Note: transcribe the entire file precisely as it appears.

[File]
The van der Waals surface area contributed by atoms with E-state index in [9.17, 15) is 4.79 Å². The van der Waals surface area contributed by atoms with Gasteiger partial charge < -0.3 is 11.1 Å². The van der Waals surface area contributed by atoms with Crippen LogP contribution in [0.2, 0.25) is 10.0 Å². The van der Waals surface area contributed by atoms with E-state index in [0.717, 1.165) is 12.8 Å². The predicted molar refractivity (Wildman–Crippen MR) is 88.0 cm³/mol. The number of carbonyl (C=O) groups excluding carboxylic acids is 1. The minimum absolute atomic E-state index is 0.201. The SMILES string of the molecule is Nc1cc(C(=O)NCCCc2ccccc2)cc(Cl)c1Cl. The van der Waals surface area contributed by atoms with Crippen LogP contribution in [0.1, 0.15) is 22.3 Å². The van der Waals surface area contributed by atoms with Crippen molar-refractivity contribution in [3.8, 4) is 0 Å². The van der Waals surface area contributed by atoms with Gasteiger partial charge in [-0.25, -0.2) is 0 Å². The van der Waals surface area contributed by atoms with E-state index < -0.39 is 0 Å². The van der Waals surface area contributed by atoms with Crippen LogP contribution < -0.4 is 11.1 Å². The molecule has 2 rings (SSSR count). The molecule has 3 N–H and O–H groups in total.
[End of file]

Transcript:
The van der Waals surface area contributed by atoms with E-state index in [9.17, 15) is 4.79 Å². The van der Waals surface area contributed by atoms with Gasteiger partial charge < -0.3 is 11.1 Å². The van der Waals surface area contributed by atoms with Crippen LogP contribution in [0.2, 0.25) is 10.0 Å². The van der Waals surface area contributed by atoms with E-state index in [0.717, 1.165) is 12.8 Å². The predicted molar refractivity (Wildman–Crippen MR) is 88.0 cm³/mol. The number of carbonyl (C=O) groups excluding carboxylic acids is 1. The minimum absolute atomic E-state index is 0.201. The SMILES string of the molecule is Nc1cc(C(=O)NCCCc2ccccc2)cc(Cl)c1Cl. The van der Waals surface area contributed by atoms with Crippen LogP contribution in [0.1, 0.15) is 22.3 Å². The van der Waals surface area contributed by atoms with Crippen molar-refractivity contribution in [3.8, 4) is 0 Å². The van der Waals surface area contributed by atoms with Gasteiger partial charge in [-0.25, -0.2) is 0 Å². The van der Waals surface area contributed by atoms with E-state index < -0.39 is 0 Å². The van der Waals surface area contributed by atoms with Crippen LogP contribution < -0.4 is 11.1 Å². The molecule has 2 rings (SSSR count). The molecule has 3 N–H and O–H groups in total.